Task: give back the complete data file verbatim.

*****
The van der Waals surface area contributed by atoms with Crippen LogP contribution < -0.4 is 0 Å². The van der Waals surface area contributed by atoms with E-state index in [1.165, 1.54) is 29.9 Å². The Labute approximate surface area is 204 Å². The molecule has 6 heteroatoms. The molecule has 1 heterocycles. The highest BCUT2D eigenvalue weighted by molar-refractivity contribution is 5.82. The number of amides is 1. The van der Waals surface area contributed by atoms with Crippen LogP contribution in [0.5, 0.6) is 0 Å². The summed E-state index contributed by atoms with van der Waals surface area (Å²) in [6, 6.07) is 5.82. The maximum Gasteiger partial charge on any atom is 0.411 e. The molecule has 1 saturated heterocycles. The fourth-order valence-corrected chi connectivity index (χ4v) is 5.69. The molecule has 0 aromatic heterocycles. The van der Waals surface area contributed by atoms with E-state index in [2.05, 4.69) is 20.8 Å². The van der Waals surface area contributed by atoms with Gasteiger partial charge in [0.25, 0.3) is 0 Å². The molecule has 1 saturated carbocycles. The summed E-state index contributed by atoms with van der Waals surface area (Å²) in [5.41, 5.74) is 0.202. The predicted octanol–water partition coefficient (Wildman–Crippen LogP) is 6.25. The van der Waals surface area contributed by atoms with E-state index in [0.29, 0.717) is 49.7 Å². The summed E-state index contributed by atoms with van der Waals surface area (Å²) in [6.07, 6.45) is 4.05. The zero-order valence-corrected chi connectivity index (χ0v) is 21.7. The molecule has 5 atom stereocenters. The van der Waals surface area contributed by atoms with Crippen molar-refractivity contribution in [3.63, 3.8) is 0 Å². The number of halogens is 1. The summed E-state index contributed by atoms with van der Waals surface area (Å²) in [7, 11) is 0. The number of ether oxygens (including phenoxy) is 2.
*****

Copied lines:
The van der Waals surface area contributed by atoms with Crippen LogP contribution < -0.4 is 0 Å². The van der Waals surface area contributed by atoms with E-state index in [1.165, 1.54) is 29.9 Å². The Labute approximate surface area is 204 Å². The molecule has 6 heteroatoms. The molecule has 1 heterocycles. The highest BCUT2D eigenvalue weighted by molar-refractivity contribution is 5.82. The number of amides is 1. The van der Waals surface area contributed by atoms with Crippen LogP contribution in [0.5, 0.6) is 0 Å². The summed E-state index contributed by atoms with van der Waals surface area (Å²) in [6, 6.07) is 5.82. The maximum Gasteiger partial charge on any atom is 0.411 e. The molecule has 1 saturated heterocycles. The fourth-order valence-corrected chi connectivity index (χ4v) is 5.69. The molecule has 0 aromatic heterocycles. The van der Waals surface area contributed by atoms with E-state index in [2.05, 4.69) is 20.8 Å². The van der Waals surface area contributed by atoms with Gasteiger partial charge in [0.25, 0.3) is 0 Å². The molecule has 1 saturated carbocycles. The summed E-state index contributed by atoms with van der Waals surface area (Å²) in [5.41, 5.74) is 0.202. The predicted octanol–water partition coefficient (Wildman–Crippen LogP) is 6.25. The van der Waals surface area contributed by atoms with E-state index in [0.29, 0.717) is 49.7 Å². The summed E-state index contributed by atoms with van der Waals surface area (Å²) in [6.07, 6.45) is 4.05. The zero-order valence-corrected chi connectivity index (χ0v) is 21.7. The molecule has 5 atom stereocenters. The van der Waals surface area contributed by atoms with Crippen molar-refractivity contribution in [3.63, 3.8) is 0 Å². The number of halogens is 1. The summed E-state index contributed by atoms with van der Waals surface area (Å²) in [7, 11) is 0. The number of ether oxygens (including phenoxy) is 2.